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Special Educational Needs: School Leaving

Volume 487: debated on Monday 9 February 2009

To ask the Secretary of State for Children, Schools and Families what assessment his Department has made of the merits of children with profound and multiple learning difficulties remaining at a specialist school until the age of 18 years. (252754)

We believe that all young people should participate in education or training until at least 18. Young people who stay on after 16 are more likely to gain higher levels of qualifications by 18 than those who do not and are less likely to commit crimes, behave antisocially or to suffer ill health. The Education and Skills Act 2008 introduced compulsory participation until 18 for all young people and this will ensure that the entire education system focuses on the needs of the all young people, including those with profound and multiple learning difficulties. It may be that the most suitable and appropriate provision for a particular young person would continue to be a special school, in which case this should be the key factor in determining where that young person receives their education.

There is a vital and continuing role for special schools as part of an inclusive education system, meeting young people's needs directly and working in much closer partnership with mainstream schools to build expertise throughout the system. The present Special Educational Needs statutory framework provides for children and young people with statements to be taught in mainstream schools where this is what their parents want and is compatible with the efficient education of other children. It also provides for parents to seek a special school place and to have this preference considered. If a young person with SEN remains at school after reaching age 16, the school and the local authority continue the SEN arrangements already in place, subject to further regular reviews. If a young person with SEN continues their education at a further education college the Learning and Skills Council has a duty to take regard of the young person's learning difficulties and disabilities.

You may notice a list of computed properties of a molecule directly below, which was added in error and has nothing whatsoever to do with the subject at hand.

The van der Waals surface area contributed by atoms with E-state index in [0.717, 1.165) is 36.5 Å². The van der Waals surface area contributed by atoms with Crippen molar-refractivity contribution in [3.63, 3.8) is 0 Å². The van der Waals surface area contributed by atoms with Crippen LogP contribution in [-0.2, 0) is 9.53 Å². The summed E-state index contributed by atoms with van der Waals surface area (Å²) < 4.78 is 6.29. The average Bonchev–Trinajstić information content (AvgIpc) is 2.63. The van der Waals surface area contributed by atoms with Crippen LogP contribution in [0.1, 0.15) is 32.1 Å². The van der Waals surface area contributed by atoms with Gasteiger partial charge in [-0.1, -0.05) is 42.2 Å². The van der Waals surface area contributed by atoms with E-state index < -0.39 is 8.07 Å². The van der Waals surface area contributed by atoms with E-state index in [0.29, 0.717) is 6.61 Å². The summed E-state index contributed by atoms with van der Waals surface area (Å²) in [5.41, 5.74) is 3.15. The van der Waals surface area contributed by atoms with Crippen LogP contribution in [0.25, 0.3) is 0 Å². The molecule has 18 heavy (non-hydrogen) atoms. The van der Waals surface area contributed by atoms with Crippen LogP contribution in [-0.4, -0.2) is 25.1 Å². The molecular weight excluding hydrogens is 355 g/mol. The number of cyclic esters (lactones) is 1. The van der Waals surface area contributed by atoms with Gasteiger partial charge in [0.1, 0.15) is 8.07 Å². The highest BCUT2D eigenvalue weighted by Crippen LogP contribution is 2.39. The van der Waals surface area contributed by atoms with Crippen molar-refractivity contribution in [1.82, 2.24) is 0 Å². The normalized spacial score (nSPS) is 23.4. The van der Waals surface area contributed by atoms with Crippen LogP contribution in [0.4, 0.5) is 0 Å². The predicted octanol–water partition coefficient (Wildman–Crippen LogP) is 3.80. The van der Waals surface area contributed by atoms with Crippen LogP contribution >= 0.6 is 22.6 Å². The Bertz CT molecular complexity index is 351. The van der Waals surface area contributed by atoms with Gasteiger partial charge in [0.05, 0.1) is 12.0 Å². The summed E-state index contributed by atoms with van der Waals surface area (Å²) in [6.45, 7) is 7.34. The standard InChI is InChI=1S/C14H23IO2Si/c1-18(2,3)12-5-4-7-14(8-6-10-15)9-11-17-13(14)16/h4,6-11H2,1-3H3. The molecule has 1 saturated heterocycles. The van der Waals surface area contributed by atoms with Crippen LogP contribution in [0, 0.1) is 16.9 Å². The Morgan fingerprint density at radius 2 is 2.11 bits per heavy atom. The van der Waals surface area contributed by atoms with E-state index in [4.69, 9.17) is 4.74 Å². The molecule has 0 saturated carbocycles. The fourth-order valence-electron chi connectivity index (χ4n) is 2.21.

The Children, Skills and Learning Bill creates the conditions for local authorities to assume responsibility for funding for learners with profound and multiple disabilities in 2010 and we believe this is the best way to develop a continuous system of support and provision from age 0-25.